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KQED Radio Staff

Mina Kim

Mina Kim
Evening Anchor, KQED News and Host, Friday Forum

Mina Kim is evening anchor for KQED News and Friday host of Forum. She got hooked on public radio in 2004, during a brief fellowship with KQED's Pacific Time, which is no longer in production. Since then, she's filed for NPR, Marketplace and other public radio programs. She became KQED's general assignment reporter in 2010, The California Report's health reporter in 2012, and was named KQED News' evening anchor in 2013.

Mina strives to include in her stories the voices of those most affected by policies and events. Her work has been recognized by the Radio Television Digital News Association and the Asian American Journalists Association.

Stories (176 archives)


The California Report | Jul 3, 2013 8:50 AM
Obama Delays Employer Mandate Portion of Health Care Law

Some California business leaders are breathing a sigh of relief after the Obama administration announced it is delaying a key part of the federal health law. The employer mandate requires business-owners to provide coverage or pay a fine. Now it won't take effect until 2015.

The California Report | Jun 27, 2013 8:50 AM
What Benefits Does Erasure of DOMA Bestow?

California's same-sex couples can now look forward to more than 1000 federal benefits: tax breaks, pensions and immigration rights tied to marriage.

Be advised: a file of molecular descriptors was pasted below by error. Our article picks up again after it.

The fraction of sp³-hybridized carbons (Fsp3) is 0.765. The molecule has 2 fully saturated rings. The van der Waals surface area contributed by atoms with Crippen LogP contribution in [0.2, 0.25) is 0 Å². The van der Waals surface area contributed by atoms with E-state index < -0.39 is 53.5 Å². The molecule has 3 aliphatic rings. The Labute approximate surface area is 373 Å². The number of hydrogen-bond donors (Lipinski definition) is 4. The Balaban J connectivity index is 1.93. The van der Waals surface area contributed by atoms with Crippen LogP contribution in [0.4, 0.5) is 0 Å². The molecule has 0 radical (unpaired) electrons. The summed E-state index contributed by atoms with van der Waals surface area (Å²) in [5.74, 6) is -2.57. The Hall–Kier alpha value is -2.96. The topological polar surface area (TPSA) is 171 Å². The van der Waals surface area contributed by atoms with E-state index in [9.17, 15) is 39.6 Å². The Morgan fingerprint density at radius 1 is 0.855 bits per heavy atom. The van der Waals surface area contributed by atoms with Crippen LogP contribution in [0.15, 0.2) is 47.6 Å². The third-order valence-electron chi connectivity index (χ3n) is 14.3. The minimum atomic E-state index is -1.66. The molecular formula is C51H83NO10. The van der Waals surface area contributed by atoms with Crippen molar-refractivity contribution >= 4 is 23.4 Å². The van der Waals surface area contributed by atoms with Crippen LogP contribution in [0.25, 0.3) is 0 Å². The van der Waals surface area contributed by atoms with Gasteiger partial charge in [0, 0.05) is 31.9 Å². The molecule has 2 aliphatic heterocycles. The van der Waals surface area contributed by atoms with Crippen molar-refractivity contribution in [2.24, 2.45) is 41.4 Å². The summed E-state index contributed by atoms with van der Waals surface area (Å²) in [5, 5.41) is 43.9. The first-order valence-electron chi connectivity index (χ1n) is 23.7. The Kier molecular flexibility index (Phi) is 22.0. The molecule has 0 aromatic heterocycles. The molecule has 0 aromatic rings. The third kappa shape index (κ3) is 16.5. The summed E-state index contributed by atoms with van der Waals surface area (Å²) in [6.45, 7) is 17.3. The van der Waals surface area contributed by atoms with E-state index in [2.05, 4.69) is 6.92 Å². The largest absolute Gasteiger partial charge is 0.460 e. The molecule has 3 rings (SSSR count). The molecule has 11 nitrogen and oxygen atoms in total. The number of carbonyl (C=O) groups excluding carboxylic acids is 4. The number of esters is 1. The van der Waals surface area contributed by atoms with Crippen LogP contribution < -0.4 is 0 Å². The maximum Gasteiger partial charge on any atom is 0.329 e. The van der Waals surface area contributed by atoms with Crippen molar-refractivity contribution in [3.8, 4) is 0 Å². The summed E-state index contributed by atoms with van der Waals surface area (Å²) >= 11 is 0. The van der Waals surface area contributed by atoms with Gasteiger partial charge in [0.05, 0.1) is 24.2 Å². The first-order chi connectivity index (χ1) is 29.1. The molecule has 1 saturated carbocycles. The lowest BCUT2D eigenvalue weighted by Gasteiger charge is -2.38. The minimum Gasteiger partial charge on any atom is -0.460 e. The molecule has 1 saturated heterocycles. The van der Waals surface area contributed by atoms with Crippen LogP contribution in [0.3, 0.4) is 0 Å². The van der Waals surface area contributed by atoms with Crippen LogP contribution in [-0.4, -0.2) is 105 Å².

The California Report | Jun 26, 2013 8:50 AM
Covered California Dental Plans Selected

Covered California has taken another step toward the rollout of its insurance marketplace under Obamacare: selecting its dental plans for children.

The California Report | Jun 24, 2013 8:50 AM
Selling Obamacare to California's Immigrant Communities

In a state as diverse as California, what will it take sell Obamacare to ethnic communities where English is a second language? We visit one of the state's largest Vietnamese neighborhoods to find out.

The California Report | Jun 21, 2013 4:30 PM
To Ward Off Ghosts, Chinese Seniors Give Up Life Savings to Scammers

So-called Affinity scams target specific ethnic or religious communities, preying on the presumption that somebody from inside the group must be trustworthy. And somebody from inside knows what your weaknesses are -- like having certain superstitions. That describes one kind of crime that targets elderly Chinese-American women, spreading shame and despair.

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